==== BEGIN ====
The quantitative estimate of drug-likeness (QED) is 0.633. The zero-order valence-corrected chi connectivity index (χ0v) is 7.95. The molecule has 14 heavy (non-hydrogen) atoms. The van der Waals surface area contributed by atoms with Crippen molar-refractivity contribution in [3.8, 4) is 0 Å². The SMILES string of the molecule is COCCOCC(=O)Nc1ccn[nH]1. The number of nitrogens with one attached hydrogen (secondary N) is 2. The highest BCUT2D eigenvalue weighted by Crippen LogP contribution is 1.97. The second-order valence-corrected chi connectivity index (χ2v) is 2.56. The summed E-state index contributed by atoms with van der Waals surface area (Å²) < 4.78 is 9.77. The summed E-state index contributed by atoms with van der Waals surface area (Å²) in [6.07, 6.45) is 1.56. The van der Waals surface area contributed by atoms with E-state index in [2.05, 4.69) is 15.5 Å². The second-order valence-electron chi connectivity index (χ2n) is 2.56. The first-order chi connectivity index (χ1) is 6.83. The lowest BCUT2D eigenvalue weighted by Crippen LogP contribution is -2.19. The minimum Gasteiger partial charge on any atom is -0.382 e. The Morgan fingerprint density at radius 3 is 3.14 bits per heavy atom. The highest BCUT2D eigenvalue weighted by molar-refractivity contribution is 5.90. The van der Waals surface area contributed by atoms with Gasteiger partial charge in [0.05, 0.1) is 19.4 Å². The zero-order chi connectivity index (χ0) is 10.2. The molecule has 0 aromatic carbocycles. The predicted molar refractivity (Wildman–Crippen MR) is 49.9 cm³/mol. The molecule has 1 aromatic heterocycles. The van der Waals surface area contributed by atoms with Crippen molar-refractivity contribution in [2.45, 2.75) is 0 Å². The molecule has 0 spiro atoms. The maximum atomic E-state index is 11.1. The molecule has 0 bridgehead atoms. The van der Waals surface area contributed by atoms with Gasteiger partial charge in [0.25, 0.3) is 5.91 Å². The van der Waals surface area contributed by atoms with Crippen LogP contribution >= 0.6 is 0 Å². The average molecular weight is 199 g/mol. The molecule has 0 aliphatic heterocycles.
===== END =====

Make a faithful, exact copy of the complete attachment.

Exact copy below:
The quantitative estimate of drug-likeness (QED) is 0.633. The zero-order valence-corrected chi connectivity index (χ0v) is 7.95. The molecule has 14 heavy (non-hydrogen) atoms. The van der Waals surface area contributed by atoms with Crippen molar-refractivity contribution in [3.8, 4) is 0 Å². The SMILES string of the molecule is COCCOCC(=O)Nc1ccn[nH]1. The number of nitrogens with one attached hydrogen (secondary N) is 2. The highest BCUT2D eigenvalue weighted by Crippen LogP contribution is 1.97. The second-order valence-corrected chi connectivity index (χ2v) is 2.56. The summed E-state index contributed by atoms with van der Waals surface area (Å²) < 4.78 is 9.77. The summed E-state index contributed by atoms with van der Waals surface area (Å²) in [6.07, 6.45) is 1.56. The van der Waals surface area contributed by atoms with E-state index in [2.05, 4.69) is 15.5 Å². The second-order valence-electron chi connectivity index (χ2n) is 2.56. The first-order chi connectivity index (χ1) is 6.83. The lowest BCUT2D eigenvalue weighted by Crippen LogP contribution is -2.19. The minimum Gasteiger partial charge on any atom is -0.382 e. The Morgan fingerprint density at radius 3 is 3.14 bits per heavy atom. The highest BCUT2D eigenvalue weighted by molar-refractivity contribution is 5.90. The van der Waals surface area contributed by atoms with Gasteiger partial charge in [0.05, 0.1) is 19.4 Å². The zero-order chi connectivity index (χ0) is 10.2. The molecule has 0 aromatic carbocycles. The predicted molar refractivity (Wildman–Crippen MR) is 49.9 cm³/mol. The molecule has 1 aromatic heterocycles. The van der Waals surface area contributed by atoms with Crippen molar-refractivity contribution in [2.45, 2.75) is 0 Å². The molecule has 0 spiro atoms. The maximum atomic E-state index is 11.1. The molecule has 0 bridgehead atoms. The van der Waals surface area contributed by atoms with Gasteiger partial charge in [0.25, 0.3) is 5.91 Å². The van der Waals surface area contributed by atoms with Crippen LogP contribution >= 0.6 is 0 Å². The average molecular weight is 199 g/mol. The molecule has 0 aliphatic heterocycles.